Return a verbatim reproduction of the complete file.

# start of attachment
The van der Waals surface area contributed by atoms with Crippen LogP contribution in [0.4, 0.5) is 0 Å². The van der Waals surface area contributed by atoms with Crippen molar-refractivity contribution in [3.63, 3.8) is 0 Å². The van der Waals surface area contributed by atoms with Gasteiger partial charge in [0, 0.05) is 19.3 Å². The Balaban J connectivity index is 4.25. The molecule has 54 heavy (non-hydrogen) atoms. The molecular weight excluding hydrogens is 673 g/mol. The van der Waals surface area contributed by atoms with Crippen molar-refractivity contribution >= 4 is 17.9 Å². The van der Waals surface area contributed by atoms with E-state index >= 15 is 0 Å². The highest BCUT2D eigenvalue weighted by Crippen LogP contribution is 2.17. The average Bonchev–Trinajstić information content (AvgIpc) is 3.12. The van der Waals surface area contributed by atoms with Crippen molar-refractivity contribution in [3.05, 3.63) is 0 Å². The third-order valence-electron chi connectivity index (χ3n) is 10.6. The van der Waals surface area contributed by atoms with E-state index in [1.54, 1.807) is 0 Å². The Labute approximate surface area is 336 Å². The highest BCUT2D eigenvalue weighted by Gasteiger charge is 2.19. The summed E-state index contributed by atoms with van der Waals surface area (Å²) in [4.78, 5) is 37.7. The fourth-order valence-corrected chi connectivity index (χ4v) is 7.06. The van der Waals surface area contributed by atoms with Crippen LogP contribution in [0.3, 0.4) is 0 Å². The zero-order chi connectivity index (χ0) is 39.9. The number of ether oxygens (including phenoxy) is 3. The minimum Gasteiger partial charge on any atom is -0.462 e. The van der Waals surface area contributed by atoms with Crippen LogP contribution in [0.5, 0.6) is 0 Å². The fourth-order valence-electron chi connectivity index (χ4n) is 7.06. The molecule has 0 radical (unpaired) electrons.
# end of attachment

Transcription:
The van der Waals surface area contributed by atoms with Crippen LogP contribution in [0.4, 0.5) is 0 Å². The van der Waals surface area contributed by atoms with Crippen molar-refractivity contribution in [3.63, 3.8) is 0 Å². The van der Waals surface area contributed by atoms with Gasteiger partial charge in [0, 0.05) is 19.3 Å². The Balaban J connectivity index is 4.25. The molecule has 54 heavy (non-hydrogen) atoms. The molecular weight excluding hydrogens is 673 g/mol. The van der Waals surface area contributed by atoms with Crippen molar-refractivity contribution >= 4 is 17.9 Å². The van der Waals surface area contributed by atoms with E-state index >= 15 is 0 Å². The highest BCUT2D eigenvalue weighted by Crippen LogP contribution is 2.17. The average Bonchev–Trinajstić information content (AvgIpc) is 3.12. The van der Waals surface area contributed by atoms with Crippen molar-refractivity contribution in [3.05, 3.63) is 0 Å². The third-order valence-electron chi connectivity index (χ3n) is 10.6. The van der Waals surface area contributed by atoms with E-state index in [1.54, 1.807) is 0 Å². The Labute approximate surface area is 336 Å². The highest BCUT2D eigenvalue weighted by Gasteiger charge is 2.19. The summed E-state index contributed by atoms with van der Waals surface area (Å²) in [4.78, 5) is 37.7. The fourth-order valence-corrected chi connectivity index (χ4v) is 7.06. The van der Waals surface area contributed by atoms with Crippen LogP contribution in [0.3, 0.4) is 0 Å². The zero-order chi connectivity index (χ0) is 39.9. The number of ether oxygens (including phenoxy) is 3. The minimum Gasteiger partial charge on any atom is -0.462 e. The van der Waals surface area contributed by atoms with Crippen LogP contribution in [0.5, 0.6) is 0 Å². The fourth-order valence-electron chi connectivity index (χ4n) is 7.06. The molecule has 0 radical (unpaired) electrons.